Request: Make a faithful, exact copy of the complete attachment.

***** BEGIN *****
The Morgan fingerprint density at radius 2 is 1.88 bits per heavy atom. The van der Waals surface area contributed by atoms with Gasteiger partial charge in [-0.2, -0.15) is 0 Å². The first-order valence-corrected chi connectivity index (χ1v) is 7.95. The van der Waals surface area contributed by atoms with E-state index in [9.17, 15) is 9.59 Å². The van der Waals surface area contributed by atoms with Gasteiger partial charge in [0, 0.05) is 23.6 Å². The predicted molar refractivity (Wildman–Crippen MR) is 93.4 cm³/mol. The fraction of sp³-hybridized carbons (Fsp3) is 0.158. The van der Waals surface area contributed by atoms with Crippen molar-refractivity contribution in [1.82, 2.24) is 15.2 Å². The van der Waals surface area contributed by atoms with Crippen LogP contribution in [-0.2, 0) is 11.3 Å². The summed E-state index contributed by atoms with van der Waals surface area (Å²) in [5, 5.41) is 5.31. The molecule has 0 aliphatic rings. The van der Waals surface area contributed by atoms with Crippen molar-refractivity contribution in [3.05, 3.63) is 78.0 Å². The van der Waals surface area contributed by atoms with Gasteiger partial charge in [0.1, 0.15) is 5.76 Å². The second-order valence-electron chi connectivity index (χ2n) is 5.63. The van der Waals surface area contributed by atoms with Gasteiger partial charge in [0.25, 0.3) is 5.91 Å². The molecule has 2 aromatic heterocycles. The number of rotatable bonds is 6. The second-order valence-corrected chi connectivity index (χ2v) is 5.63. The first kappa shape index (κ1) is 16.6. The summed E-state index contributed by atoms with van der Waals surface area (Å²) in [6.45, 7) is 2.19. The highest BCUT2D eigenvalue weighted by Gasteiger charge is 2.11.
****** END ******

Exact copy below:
The Morgan fingerprint density at radius 2 is 1.88 bits per heavy atom. The van der Waals surface area contributed by atoms with Gasteiger partial charge in [-0.2, -0.15) is 0 Å². The first-order valence-corrected chi connectivity index (χ1v) is 7.95. The van der Waals surface area contributed by atoms with E-state index in [9.17, 15) is 9.59 Å². The van der Waals surface area contributed by atoms with Gasteiger partial charge in [0, 0.05) is 23.6 Å². The predicted molar refractivity (Wildman–Crippen MR) is 93.4 cm³/mol. The fraction of sp³-hybridized carbons (Fsp3) is 0.158. The van der Waals surface area contributed by atoms with Crippen molar-refractivity contribution in [1.82, 2.24) is 15.2 Å². The van der Waals surface area contributed by atoms with Crippen LogP contribution in [-0.2, 0) is 11.3 Å². The summed E-state index contributed by atoms with van der Waals surface area (Å²) in [5, 5.41) is 5.31. The molecule has 0 aliphatic rings. The van der Waals surface area contributed by atoms with Crippen molar-refractivity contribution in [3.05, 3.63) is 78.0 Å². The van der Waals surface area contributed by atoms with Gasteiger partial charge in [0.1, 0.15) is 5.76 Å². The second-order valence-electron chi connectivity index (χ2n) is 5.63. The van der Waals surface area contributed by atoms with Gasteiger partial charge in [0.25, 0.3) is 5.91 Å². The molecule has 2 aromatic heterocycles. The number of rotatable bonds is 6. The second-order valence-corrected chi connectivity index (χ2v) is 5.63. The first kappa shape index (κ1) is 16.6. The summed E-state index contributed by atoms with van der Waals surface area (Å²) in [6.45, 7) is 2.19. The highest BCUT2D eigenvalue weighted by Gasteiger charge is 2.11.